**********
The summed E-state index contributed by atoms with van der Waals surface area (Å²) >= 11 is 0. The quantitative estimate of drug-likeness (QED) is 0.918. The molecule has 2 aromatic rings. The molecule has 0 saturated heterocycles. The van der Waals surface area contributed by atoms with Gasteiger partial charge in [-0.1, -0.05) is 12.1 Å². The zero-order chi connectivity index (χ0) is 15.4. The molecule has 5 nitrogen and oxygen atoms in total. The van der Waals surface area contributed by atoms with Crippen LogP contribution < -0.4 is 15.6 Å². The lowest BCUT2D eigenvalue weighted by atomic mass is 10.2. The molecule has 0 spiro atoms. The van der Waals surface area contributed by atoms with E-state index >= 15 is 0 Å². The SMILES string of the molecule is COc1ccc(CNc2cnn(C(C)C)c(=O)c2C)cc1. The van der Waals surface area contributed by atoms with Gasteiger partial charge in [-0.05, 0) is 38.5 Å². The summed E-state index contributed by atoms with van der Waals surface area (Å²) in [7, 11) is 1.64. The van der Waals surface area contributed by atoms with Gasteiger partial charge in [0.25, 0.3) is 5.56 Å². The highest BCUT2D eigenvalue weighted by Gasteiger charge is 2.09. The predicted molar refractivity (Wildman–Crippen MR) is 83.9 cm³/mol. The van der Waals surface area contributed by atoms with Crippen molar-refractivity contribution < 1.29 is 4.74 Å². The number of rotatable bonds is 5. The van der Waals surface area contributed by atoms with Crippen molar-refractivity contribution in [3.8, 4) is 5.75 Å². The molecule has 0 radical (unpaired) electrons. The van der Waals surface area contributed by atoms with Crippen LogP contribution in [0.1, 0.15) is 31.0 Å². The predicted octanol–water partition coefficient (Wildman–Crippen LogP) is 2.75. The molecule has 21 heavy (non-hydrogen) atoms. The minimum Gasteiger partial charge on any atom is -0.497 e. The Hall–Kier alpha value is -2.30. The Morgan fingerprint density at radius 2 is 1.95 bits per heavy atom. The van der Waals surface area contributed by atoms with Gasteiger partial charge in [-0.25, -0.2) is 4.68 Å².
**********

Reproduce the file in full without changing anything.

The summed E-state index contributed by atoms with van der Waals surface area (Å²) >= 11 is 0. The quantitative estimate of drug-likeness (QED) is 0.918. The molecule has 2 aromatic rings. The molecule has 0 saturated heterocycles. The van der Waals surface area contributed by atoms with Gasteiger partial charge in [-0.1, -0.05) is 12.1 Å². The zero-order chi connectivity index (χ0) is 15.4. The molecule has 5 nitrogen and oxygen atoms in total. The van der Waals surface area contributed by atoms with Crippen LogP contribution < -0.4 is 15.6 Å². The lowest BCUT2D eigenvalue weighted by atomic mass is 10.2. The molecule has 0 spiro atoms. The van der Waals surface area contributed by atoms with E-state index >= 15 is 0 Å². The SMILES string of the molecule is COc1ccc(CNc2cnn(C(C)C)c(=O)c2C)cc1. The van der Waals surface area contributed by atoms with Gasteiger partial charge in [-0.05, 0) is 38.5 Å². The summed E-state index contributed by atoms with van der Waals surface area (Å²) in [7, 11) is 1.64. The van der Waals surface area contributed by atoms with Gasteiger partial charge in [0.25, 0.3) is 5.56 Å². The highest BCUT2D eigenvalue weighted by Gasteiger charge is 2.09. The predicted molar refractivity (Wildman–Crippen MR) is 83.9 cm³/mol. The van der Waals surface area contributed by atoms with Crippen molar-refractivity contribution < 1.29 is 4.74 Å². The number of rotatable bonds is 5. The van der Waals surface area contributed by atoms with Crippen molar-refractivity contribution in [3.8, 4) is 5.75 Å². The molecule has 0 radical (unpaired) electrons. The van der Waals surface area contributed by atoms with Crippen LogP contribution in [0.1, 0.15) is 31.0 Å². The predicted octanol–water partition coefficient (Wildman–Crippen LogP) is 2.75. The molecule has 21 heavy (non-hydrogen) atoms. The minimum Gasteiger partial charge on any atom is -0.497 e. The Hall–Kier alpha value is -2.30. The Morgan fingerprint density at radius 2 is 1.95 bits per heavy atom. The van der Waals surface area contributed by atoms with Gasteiger partial charge in [-0.25, -0.2) is 4.68 Å².